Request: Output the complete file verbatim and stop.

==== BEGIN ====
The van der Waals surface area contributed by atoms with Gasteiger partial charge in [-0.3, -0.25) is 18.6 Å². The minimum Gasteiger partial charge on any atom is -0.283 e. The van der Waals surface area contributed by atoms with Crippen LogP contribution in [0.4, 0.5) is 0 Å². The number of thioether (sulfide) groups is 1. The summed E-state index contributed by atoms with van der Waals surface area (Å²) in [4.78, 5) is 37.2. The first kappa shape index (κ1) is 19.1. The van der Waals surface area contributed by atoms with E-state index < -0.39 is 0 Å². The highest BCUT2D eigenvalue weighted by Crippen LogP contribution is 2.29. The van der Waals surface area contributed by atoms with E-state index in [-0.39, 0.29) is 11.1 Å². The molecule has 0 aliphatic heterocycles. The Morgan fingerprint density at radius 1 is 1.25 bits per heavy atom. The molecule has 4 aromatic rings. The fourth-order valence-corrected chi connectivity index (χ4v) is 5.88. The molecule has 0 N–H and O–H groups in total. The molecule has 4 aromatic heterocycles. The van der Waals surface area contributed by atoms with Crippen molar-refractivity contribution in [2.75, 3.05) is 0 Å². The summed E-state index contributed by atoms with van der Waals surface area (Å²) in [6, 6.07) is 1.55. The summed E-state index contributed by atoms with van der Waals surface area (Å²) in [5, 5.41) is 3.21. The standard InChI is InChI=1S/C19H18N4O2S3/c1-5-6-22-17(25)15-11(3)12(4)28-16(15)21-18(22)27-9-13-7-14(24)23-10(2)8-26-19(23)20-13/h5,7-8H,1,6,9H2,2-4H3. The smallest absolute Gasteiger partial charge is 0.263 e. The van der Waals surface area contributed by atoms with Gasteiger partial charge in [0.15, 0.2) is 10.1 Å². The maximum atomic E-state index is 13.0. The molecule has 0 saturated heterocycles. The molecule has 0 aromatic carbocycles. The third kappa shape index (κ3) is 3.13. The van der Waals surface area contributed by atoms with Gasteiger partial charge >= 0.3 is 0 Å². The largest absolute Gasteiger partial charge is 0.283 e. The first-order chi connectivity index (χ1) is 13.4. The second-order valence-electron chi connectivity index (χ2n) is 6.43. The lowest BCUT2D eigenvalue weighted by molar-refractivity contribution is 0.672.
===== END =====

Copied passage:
The van der Waals surface area contributed by atoms with Gasteiger partial charge in [-0.3, -0.25) is 18.6 Å². The minimum Gasteiger partial charge on any atom is -0.283 e. The van der Waals surface area contributed by atoms with Crippen LogP contribution in [0.4, 0.5) is 0 Å². The number of thioether (sulfide) groups is 1. The summed E-state index contributed by atoms with van der Waals surface area (Å²) in [4.78, 5) is 37.2. The first kappa shape index (κ1) is 19.1. The van der Waals surface area contributed by atoms with E-state index < -0.39 is 0 Å². The highest BCUT2D eigenvalue weighted by Crippen LogP contribution is 2.29. The van der Waals surface area contributed by atoms with E-state index in [-0.39, 0.29) is 11.1 Å². The molecule has 0 aliphatic heterocycles. The Morgan fingerprint density at radius 1 is 1.25 bits per heavy atom. The molecule has 4 aromatic rings. The fourth-order valence-corrected chi connectivity index (χ4v) is 5.88. The molecule has 0 N–H and O–H groups in total. The molecule has 4 aromatic heterocycles. The van der Waals surface area contributed by atoms with Crippen molar-refractivity contribution in [2.75, 3.05) is 0 Å². The summed E-state index contributed by atoms with van der Waals surface area (Å²) in [6, 6.07) is 1.55. The summed E-state index contributed by atoms with van der Waals surface area (Å²) in [5, 5.41) is 3.21. The standard InChI is InChI=1S/C19H18N4O2S3/c1-5-6-22-17(25)15-11(3)12(4)28-16(15)21-18(22)27-9-13-7-14(24)23-10(2)8-26-19(23)20-13/h5,7-8H,1,6,9H2,2-4H3. The smallest absolute Gasteiger partial charge is 0.263 e. The van der Waals surface area contributed by atoms with Gasteiger partial charge in [0.15, 0.2) is 10.1 Å². The maximum atomic E-state index is 13.0. The molecule has 0 saturated heterocycles. The molecule has 0 aromatic carbocycles. The third kappa shape index (κ3) is 3.13. The van der Waals surface area contributed by atoms with Gasteiger partial charge >= 0.3 is 0 Å². The largest absolute Gasteiger partial charge is 0.283 e. The first-order chi connectivity index (χ1) is 13.4. The second-order valence-electron chi connectivity index (χ2n) is 6.43. The lowest BCUT2D eigenvalue weighted by molar-refractivity contribution is 0.672.